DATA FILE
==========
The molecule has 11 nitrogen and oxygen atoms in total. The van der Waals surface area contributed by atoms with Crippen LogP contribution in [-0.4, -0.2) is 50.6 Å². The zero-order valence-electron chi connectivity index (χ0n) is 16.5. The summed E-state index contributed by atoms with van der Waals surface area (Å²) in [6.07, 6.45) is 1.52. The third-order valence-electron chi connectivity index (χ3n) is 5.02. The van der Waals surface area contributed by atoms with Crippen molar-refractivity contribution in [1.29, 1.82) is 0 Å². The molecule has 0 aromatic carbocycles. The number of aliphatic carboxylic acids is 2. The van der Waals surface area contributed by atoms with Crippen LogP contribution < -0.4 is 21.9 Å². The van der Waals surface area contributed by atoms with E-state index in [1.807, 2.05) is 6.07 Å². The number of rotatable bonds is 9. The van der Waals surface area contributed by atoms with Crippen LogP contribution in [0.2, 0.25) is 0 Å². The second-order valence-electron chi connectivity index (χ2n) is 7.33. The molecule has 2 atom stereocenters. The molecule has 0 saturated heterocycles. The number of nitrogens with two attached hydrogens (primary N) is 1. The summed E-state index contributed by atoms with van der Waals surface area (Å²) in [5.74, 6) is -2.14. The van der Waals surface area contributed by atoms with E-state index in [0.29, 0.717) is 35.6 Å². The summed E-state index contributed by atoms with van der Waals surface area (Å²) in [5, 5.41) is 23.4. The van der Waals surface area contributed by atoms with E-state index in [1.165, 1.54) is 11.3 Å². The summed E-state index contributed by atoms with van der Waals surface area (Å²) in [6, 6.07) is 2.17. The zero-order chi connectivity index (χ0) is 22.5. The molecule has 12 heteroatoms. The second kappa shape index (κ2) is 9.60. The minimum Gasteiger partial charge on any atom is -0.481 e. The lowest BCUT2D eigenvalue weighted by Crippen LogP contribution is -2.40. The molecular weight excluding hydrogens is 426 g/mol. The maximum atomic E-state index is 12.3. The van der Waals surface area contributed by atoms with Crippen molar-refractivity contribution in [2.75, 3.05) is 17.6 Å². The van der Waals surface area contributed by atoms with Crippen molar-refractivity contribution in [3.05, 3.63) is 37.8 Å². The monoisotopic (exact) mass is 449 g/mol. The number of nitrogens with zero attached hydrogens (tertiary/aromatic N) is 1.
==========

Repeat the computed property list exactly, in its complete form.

The molecule has 11 nitrogen and oxygen atoms in total. The van der Waals surface area contributed by atoms with Crippen LogP contribution in [-0.4, -0.2) is 50.6 Å². The zero-order valence-electron chi connectivity index (χ0n) is 16.5. The summed E-state index contributed by atoms with van der Waals surface area (Å²) in [6.07, 6.45) is 1.52. The third-order valence-electron chi connectivity index (χ3n) is 5.02. The van der Waals surface area contributed by atoms with Crippen molar-refractivity contribution in [1.29, 1.82) is 0 Å². The molecule has 0 aromatic carbocycles. The number of aliphatic carboxylic acids is 2. The van der Waals surface area contributed by atoms with Crippen LogP contribution < -0.4 is 21.9 Å². The van der Waals surface area contributed by atoms with E-state index in [1.807, 2.05) is 6.07 Å². The number of rotatable bonds is 9. The van der Waals surface area contributed by atoms with Crippen LogP contribution in [0.2, 0.25) is 0 Å². The second-order valence-electron chi connectivity index (χ2n) is 7.33. The molecule has 2 atom stereocenters. The molecule has 0 saturated heterocycles. The number of nitrogens with two attached hydrogens (primary N) is 1. The summed E-state index contributed by atoms with van der Waals surface area (Å²) in [5.74, 6) is -2.14. The van der Waals surface area contributed by atoms with E-state index in [0.29, 0.717) is 35.6 Å². The summed E-state index contributed by atoms with van der Waals surface area (Å²) in [5, 5.41) is 23.4. The van der Waals surface area contributed by atoms with E-state index in [1.165, 1.54) is 11.3 Å². The summed E-state index contributed by atoms with van der Waals surface area (Å²) in [6, 6.07) is 2.17. The zero-order chi connectivity index (χ0) is 22.5. The molecule has 12 heteroatoms. The second kappa shape index (κ2) is 9.60. The minimum Gasteiger partial charge on any atom is -0.481 e. The lowest BCUT2D eigenvalue weighted by Crippen LogP contribution is -2.40. The molecular weight excluding hydrogens is 426 g/mol. The maximum atomic E-state index is 12.3. The van der Waals surface area contributed by atoms with Crippen molar-refractivity contribution in [2.75, 3.05) is 17.6 Å². The van der Waals surface area contributed by atoms with Crippen molar-refractivity contribution in [3.05, 3.63) is 37.8 Å². The monoisotopic (exact) mass is 449 g/mol. The number of nitrogens with zero attached hydrogens (tertiary/aromatic N) is 1.